Because you are operating on a particular object, you may tailor the output 
        (caption, tooltip etc) to contain custom information suitable for this publish.

        The ui_area parameter is a string and indicates where the publish is to be shown. 

        - If it will be shown in the main browsing area, "main" is passed. 
        - If it will be shown in the details area, "details" is passed.

        :param sg_data: Shotgun data dictionary with all the standard publish fields.
        :param actions: List of action strings which have been defined in the app configuration.
        :param ui_area: String denoting the UI Area (see above).
        :returns List of dictionaries, each with keys name, params, caption and description

        # get the actions from the base class first
        action_instances = super(MyActions, self).generate_actions(sg_data, actions, ui_area)

        if "my_new_action" in actions:
            action_instances.append( {"name": "my_new_action",
                                      "params": None,
                                      "caption": "My New Action",
                                      "description": "My New Action."} )

        return action_instances

    def execute_action(self, name, params, sg_data):
        Execute a given action. The data sent to this be method will
        represent one of the actions enumerated by the generate_actions method.

        :param name: Action name string representing one of the items returned by generate_actions.
        :param params: Params data, as specified by generate_actions.
        :param sg_data: Shotgun data dictionary with all the standard publish fields.
        :returns: No return value expected.

        if name == "my_new_action":
            # do some stuff here!

            # call base class implementation
            super(MyActions, self).execute_action(name, params, sg_data)

We could then bind this new action to a set of publish types in the configuration:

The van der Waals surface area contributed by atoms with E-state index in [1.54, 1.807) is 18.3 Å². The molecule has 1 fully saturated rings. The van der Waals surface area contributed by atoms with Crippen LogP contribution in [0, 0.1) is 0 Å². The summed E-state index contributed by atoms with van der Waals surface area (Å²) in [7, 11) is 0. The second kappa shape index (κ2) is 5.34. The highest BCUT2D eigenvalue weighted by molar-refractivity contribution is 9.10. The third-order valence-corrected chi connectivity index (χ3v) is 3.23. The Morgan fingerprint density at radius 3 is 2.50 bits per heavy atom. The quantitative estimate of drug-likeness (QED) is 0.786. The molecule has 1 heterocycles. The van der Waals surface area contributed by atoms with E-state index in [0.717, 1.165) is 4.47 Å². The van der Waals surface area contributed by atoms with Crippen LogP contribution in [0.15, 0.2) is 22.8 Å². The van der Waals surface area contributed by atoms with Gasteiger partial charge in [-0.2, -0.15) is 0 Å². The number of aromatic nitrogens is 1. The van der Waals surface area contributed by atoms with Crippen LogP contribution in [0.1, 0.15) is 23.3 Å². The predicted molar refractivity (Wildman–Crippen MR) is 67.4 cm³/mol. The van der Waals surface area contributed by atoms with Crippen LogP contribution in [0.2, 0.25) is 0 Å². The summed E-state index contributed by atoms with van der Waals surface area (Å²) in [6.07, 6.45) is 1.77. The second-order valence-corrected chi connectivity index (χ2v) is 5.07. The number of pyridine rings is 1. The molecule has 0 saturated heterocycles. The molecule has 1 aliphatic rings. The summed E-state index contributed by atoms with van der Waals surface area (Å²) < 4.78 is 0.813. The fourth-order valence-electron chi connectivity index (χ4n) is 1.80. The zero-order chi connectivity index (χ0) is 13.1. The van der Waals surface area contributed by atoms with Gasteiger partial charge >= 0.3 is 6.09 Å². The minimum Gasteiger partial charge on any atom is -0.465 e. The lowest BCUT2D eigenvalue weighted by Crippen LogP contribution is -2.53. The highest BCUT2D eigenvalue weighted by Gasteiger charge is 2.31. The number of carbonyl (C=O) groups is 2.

- actions: [reference, import, my_new_action]
    filters: {published_file_type: Maya Scene}
  - actions: [play_in_rv]
    filters: {}

By deriving from the hook as shown above, the custom hook code only need to contain the actual added business logic which makes it easier to maintain and update.

Related Apps and Documents


The Shotgun Loader lets you quickly overview and browse the files that you have published to Shotgun. A searchable tree view navigation system makes it easy to quickly get to the task, shot or asset that you are looking for and once there the loader shows a thumbnail based overview of all the publishes for that item. Through configurable hooks you can then easily reference or import a publish into your current scene.


Multi Publish is a workflow app that artists can use to publish files to Shotgun. The app provides a simple UI on top of a highly customizable core that can be easily configured to publish any combination of files or data from a work scene and it's dependencies (e.g. the Maya scene, Nuke Script, OBJ's, Alembic Caches, Cameras, Textures, etc.). The multi publish app is used in all default configurations and can be easily configured to support workflows ranging from Alembic Cache generation in Maya to render publish in Nuke, art reference management in Photoshop or plate ingestion in the Shotgun and shell environments.

Shotgun Workfiles

This application forms the basis for file management in the Shotgun Pipeline Toolkit. It lets you jump around quickly between your various Shotgun entities and gets you started working quickly. No path needs to be specified as the application manages that behind the scenes. The application helps you manage your working files inside a Work Area and makes it easy to share your work with others.

Installation and Updates

Adding this App to the Shotgun Pipeline Toolkit

If you want to add this app to Project XYZ, in an environment named asset, execute the following command:

> tank Project XYZ install_app asset tk-maya tk-multi-shotgunpanel

Updating to the latest version

If you already have this item installed in a project and you want to get the latest version, you can run the update command. You can either navigate to the tank command that comes with that specific project, and run it there:

> cd /my_tank_configs/project_xyz
> ./tank updates

Alternatively, you can run your studio tank command and specify the project name to tell it which project to run the update check for:

> tank Project XYZ updates

Collaboration and Evolution